Writing Wales, 1500-1800

The Department of English, Aberystwyth University, and the Institute for Medieval and Early Modern Studies (Aberystwyth and Bangor) will host a two-day conference on the theme ‘Writing Wales: 1500-1800′ at the National Library of Wales, Aberystwyth, on 3-4 July, 2008.

The conference aims to explore representations of Wales in historical and literary texts written in either Welsh or English between 1500 and 1800. It provides unprecedented opportunity for scholars across disciplines and conventional period demarcations to engage in a discussion of the different ways Wales was “written” in the early modern, eighteenth-century, and early Romantic periods. The conference will generate discussion concerning the broader continuities and/or discontinuities between different periods and different types of writing. Questions raised by the conference will include the existence of similarities and/or dissimilarities between historical and literary treatments of Wales, the way in which identifiable literary and historical narratives of Welsh national consciousness develop over the period span, points of connection and/or dissension between Welsh-language and Anglophone imaginings of Wales, the contribution of women writers to a Welsh national vision, the ways in which religion informs literary and historical treatments of Wales. The conference will also raise broader methodological questions about the extent to which conventional period descriptors – early modern, eighteenth century, Enlightenment, Romanticism – have shaped scholarly treatments of Wales, asking if we should continue to reinforce such period divisions, or start to reconfigure our approach to Wales’s literary and historical past.

Conference Programme

10.30 – 12.00  WELCOME AND KEYNOTE ADDRESS
Prof. Geraint H. Jenkins. Director, Centre for Advanced Welsh and Celtic Studies, University of Wales

13.00 – 14.30 SESSION 1: WALES IN ENGLISH RENAISSANCE LITERATURE

Thomas Churchyard’s Worthines of Wales (1587)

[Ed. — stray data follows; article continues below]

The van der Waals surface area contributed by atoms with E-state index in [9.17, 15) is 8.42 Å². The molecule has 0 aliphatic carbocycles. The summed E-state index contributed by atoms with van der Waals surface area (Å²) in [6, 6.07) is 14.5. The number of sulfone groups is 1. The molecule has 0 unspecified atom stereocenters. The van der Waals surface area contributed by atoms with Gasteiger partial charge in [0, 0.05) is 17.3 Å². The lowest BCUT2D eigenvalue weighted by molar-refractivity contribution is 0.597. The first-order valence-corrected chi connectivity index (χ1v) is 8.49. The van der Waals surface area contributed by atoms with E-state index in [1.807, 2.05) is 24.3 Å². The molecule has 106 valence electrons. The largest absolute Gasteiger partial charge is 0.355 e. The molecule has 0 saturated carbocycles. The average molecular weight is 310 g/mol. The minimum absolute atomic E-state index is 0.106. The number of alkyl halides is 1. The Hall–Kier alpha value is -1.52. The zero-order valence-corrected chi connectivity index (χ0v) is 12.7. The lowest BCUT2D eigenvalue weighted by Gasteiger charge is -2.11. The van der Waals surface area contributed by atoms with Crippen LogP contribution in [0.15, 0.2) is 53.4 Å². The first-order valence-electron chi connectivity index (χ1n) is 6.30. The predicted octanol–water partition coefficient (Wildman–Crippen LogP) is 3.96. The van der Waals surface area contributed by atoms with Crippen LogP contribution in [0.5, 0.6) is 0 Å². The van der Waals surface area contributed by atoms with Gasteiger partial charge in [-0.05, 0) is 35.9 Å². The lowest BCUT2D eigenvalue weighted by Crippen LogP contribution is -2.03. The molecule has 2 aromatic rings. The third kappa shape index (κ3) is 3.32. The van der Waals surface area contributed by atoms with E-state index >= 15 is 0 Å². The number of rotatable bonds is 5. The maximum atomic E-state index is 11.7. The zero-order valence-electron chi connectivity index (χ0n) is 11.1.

Dr Liz Oakley-Brown, Department of English and Creative Writing, Lancaster University

George Peele’s Edward I (c.1591)
Alex May, Department of English and Related Literature, University of York

Writing Pembrokeshire in William Browne’s Britannia’s Pastorals (1616)
Dr Stewart Mottram, Institute for Medieval and Early Modern Studies, Aberystwyth University

15.00 – 16.30  SESSION 2: EARLY MODERN WALES  

The Bible, print, and national identity in early modern Wales
Dr Eryn White, Department of History and Welsh History, Aberystwyth University

‘Prince of Wales by Cambria’s full consent’? The princedom of Wales as political stage
Marisa R. Cull, Department of English, Ohio State University

The anti-imperial rhetoric of Humphrey Llwyd
Grace Jones, School of English Literature, Language and Linguistics, Newcastle University

16.30 – 17.30  KEYNOTE ADDRESS
Prof. M. Wynn Thomas, English Department, University of Wales, Swansea

17.30 – 18.30 WINE RECEPTION

19.30 – late  CONFERENCE DINNER

Friday 4 July

10.00 – 11.30  SESSION 3: EIGHTEENTH-CENTURY WALES

The dragon in the room: Expressions of loyalty to the British state in eighteenth-century Welsh writing
B. M. Jenkins, Trinity College, University of Oxford

Eighteenth-century poems of Wales
Dr Sarah Prescott, Department of English, Aberystwyth University

Tra llesiol I bob teulu trwy Gymru: Medical and scientific publishing in Wales
Dr Diana Luft, School of Welsh, Cardiff University

12.00 – 13.00  KEYNOTE ADDRESS 
Prof. Jane Aaron, Department of Humanities and Languages, University of Glamorgan

14.00 – 15.00  SESSION 4: ROMANTIC WALES

Writing and rewriting Wales: Iolo Morganwg’s bardic nation
Dr Cathryn A. Charnell-White, Centre for Advanced Welsh and Celtic Studies, University of Wales

Archaeology of a Text: Edward Jones and The Musical and Poetical Relicks of the Welsh Bards
Dr Karen E. Mura, Department of English, Susquehanna University

15.00-15.30  CLOSING WORDS

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Published in: on March 18, 2008 at 10:42 pm  Leave a Comment  

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